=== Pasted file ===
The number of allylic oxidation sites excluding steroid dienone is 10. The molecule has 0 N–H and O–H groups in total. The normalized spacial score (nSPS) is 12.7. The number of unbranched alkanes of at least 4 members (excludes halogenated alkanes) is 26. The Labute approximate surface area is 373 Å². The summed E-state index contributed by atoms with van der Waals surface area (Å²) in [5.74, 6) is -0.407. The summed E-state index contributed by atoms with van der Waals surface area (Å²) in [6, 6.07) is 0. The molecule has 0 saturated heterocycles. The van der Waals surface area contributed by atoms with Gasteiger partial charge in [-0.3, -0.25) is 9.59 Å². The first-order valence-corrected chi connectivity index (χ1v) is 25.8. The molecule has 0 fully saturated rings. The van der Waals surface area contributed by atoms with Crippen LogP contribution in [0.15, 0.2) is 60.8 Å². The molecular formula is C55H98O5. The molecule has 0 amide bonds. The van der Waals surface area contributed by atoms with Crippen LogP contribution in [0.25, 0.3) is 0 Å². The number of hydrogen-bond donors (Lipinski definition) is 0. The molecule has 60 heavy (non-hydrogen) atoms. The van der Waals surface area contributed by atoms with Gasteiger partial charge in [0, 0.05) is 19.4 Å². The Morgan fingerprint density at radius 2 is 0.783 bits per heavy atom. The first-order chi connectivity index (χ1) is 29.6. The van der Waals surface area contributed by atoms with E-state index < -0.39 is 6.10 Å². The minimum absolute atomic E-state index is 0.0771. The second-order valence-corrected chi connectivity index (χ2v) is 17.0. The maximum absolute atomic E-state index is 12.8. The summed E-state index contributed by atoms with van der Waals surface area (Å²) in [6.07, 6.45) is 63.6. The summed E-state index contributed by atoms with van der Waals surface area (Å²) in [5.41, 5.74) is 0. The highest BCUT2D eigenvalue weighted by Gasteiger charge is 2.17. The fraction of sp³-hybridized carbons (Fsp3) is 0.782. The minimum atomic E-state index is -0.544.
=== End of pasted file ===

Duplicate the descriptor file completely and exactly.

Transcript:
The number of allylic oxidation sites excluding steroid dienone is 10. The molecule has 0 N–H and O–H groups in total. The normalized spacial score (nSPS) is 12.7. The number of unbranched alkanes of at least 4 members (excludes halogenated alkanes) is 26. The Labute approximate surface area is 373 Å². The summed E-state index contributed by atoms with van der Waals surface area (Å²) in [5.74, 6) is -0.407. The summed E-state index contributed by atoms with van der Waals surface area (Å²) in [6, 6.07) is 0. The molecule has 0 saturated heterocycles. The van der Waals surface area contributed by atoms with Gasteiger partial charge in [-0.3, -0.25) is 9.59 Å². The first-order valence-corrected chi connectivity index (χ1v) is 25.8. The molecule has 0 fully saturated rings. The van der Waals surface area contributed by atoms with Crippen LogP contribution in [0.15, 0.2) is 60.8 Å². The molecular formula is C55H98O5. The molecule has 0 amide bonds. The van der Waals surface area contributed by atoms with Crippen LogP contribution in [0.25, 0.3) is 0 Å². The number of hydrogen-bond donors (Lipinski definition) is 0. The molecule has 60 heavy (non-hydrogen) atoms. The van der Waals surface area contributed by atoms with Gasteiger partial charge in [0, 0.05) is 19.4 Å². The Morgan fingerprint density at radius 2 is 0.783 bits per heavy atom. The first-order chi connectivity index (χ1) is 29.6. The van der Waals surface area contributed by atoms with E-state index < -0.39 is 6.10 Å². The minimum absolute atomic E-state index is 0.0771. The second-order valence-corrected chi connectivity index (χ2v) is 17.0. The maximum absolute atomic E-state index is 12.8. The summed E-state index contributed by atoms with van der Waals surface area (Å²) in [6.07, 6.45) is 63.6. The summed E-state index contributed by atoms with van der Waals surface area (Å²) in [5.41, 5.74) is 0. The highest BCUT2D eigenvalue weighted by Gasteiger charge is 2.17. The fraction of sp³-hybridized carbons (Fsp3) is 0.782. The minimum atomic E-state index is -0.544.